This is a follow up to my report of 17 September 2007.
On the 1st July 2008 the Commission issued final Guidelines on the application of Article 81 EC to maritime transport services.
By virtue of Council Regulation 1419/2006, three fundamental changes were introduced in the maritime transport services market in the EU related trades. First, block exemption for liner conferences was repealed (for the existing conferences, as of 18 October 2008). This means that liner shipping service providers are no longer allowed to create legitimate cartels which fix tariff rates, share markets and restrict capacity. Should liner carriers wish to enter into cooperation in future, they will have a duty of self-assessment in line with competition rules of the EC Treaty and Council Regulation 1/2003. In particular, they will have the burden of proving that their cooperation (assuming it restricts competition), is still compatible with Article 81, paragraph 3 – the exemption conditions. Container carriers represent a large part of liner vessels (i.e. sailing on predetermined routes and schedules). It can therefore be expected that increased competition in the liner shipping market will bring about positive results not only for customers of liner carriers but also for end consumers of goods carried in containers.
Second, “tramp” services have finally come within the scope of EC procedural rules of competition. Tramp shipping relates to sea carriage which is not regular but instead vessels are chartered on a case by case basis. Oil tankers, chemical and agricultural products are carried by tramp carriers. Conduct of tramp carriers which may have anticompetitive impact are e.g., pool agreements. Such agreements are rather diverse. Basically, different shipowners bring together their vessels in a pool administrated by an appointed entity in order to jointly provide shipping services. This may imply market sharing between them, price fixing and other restrictions of competition. Earlier tramp services were outside the generally applicable EU procedural framework.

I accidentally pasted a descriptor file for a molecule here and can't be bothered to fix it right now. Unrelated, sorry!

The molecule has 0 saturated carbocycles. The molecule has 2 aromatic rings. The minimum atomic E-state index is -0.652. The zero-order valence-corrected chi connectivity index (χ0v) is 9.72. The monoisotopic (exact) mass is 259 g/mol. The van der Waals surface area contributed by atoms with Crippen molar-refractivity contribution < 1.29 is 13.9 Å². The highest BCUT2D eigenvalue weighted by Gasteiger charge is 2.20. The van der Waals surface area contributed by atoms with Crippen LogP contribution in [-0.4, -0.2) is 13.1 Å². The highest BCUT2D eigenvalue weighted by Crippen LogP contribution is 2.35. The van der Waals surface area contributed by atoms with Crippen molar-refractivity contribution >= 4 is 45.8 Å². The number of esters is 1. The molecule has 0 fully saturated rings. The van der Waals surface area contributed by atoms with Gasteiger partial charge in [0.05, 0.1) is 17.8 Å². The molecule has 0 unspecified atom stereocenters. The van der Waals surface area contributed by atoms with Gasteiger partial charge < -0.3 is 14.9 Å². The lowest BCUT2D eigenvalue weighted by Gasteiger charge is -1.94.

Third, cabotage shipping (shipping within the same Member >State) have also been made subject to EU procedural framework.
The Guidelines are by no means meant to supercede the case law of the European Court of Justice/CFI. Neither are they designed as an alternative to the previously existing exemption from the cartel prohibition rule. The Commission merely clarifies its opinion on certain matters concerning application of Article 81 of the EC treaty – inter alia, relevant market definition, information exchange agreements and pool agreements.